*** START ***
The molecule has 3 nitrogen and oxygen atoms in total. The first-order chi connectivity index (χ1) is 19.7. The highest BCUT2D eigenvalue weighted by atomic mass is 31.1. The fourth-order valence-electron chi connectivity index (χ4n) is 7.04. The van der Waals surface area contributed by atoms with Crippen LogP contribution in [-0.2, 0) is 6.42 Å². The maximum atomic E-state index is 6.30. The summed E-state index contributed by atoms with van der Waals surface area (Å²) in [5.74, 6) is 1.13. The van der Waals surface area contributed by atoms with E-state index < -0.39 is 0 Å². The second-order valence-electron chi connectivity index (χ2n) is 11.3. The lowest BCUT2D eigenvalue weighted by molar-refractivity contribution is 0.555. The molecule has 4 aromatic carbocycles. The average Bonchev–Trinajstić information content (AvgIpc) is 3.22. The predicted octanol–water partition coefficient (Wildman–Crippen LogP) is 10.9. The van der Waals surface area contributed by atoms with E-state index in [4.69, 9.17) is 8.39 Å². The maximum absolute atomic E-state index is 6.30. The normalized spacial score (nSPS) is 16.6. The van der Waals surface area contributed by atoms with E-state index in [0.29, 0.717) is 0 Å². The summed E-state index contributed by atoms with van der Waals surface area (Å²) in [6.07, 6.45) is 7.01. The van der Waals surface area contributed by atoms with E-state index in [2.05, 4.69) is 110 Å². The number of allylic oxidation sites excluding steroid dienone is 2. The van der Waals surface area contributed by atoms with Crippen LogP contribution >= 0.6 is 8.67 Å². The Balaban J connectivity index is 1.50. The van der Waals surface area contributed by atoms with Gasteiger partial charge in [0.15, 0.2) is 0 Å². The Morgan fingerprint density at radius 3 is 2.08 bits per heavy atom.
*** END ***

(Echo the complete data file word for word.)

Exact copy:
The molecule has 3 nitrogen and oxygen atoms in total. The first-order chi connectivity index (χ1) is 19.7. The highest BCUT2D eigenvalue weighted by atomic mass is 31.1. The fourth-order valence-electron chi connectivity index (χ4n) is 7.04. The van der Waals surface area contributed by atoms with Crippen LogP contribution in [-0.2, 0) is 6.42 Å². The maximum atomic E-state index is 6.30. The summed E-state index contributed by atoms with van der Waals surface area (Å²) in [5.74, 6) is 1.13. The van der Waals surface area contributed by atoms with E-state index < -0.39 is 0 Å². The second-order valence-electron chi connectivity index (χ2n) is 11.3. The lowest BCUT2D eigenvalue weighted by molar-refractivity contribution is 0.555. The molecule has 4 aromatic carbocycles. The average Bonchev–Trinajstić information content (AvgIpc) is 3.22. The predicted octanol–water partition coefficient (Wildman–Crippen LogP) is 10.9. The van der Waals surface area contributed by atoms with E-state index in [4.69, 9.17) is 8.39 Å². The maximum absolute atomic E-state index is 6.30. The normalized spacial score (nSPS) is 16.6. The van der Waals surface area contributed by atoms with E-state index in [0.29, 0.717) is 0 Å². The summed E-state index contributed by atoms with van der Waals surface area (Å²) in [6.07, 6.45) is 7.01. The van der Waals surface area contributed by atoms with E-state index in [2.05, 4.69) is 110 Å². The number of allylic oxidation sites excluding steroid dienone is 2. The van der Waals surface area contributed by atoms with Crippen LogP contribution >= 0.6 is 8.67 Å². The Balaban J connectivity index is 1.50. The van der Waals surface area contributed by atoms with Gasteiger partial charge in [0.15, 0.2) is 0 Å². The Morgan fingerprint density at radius 3 is 2.08 bits per heavy atom.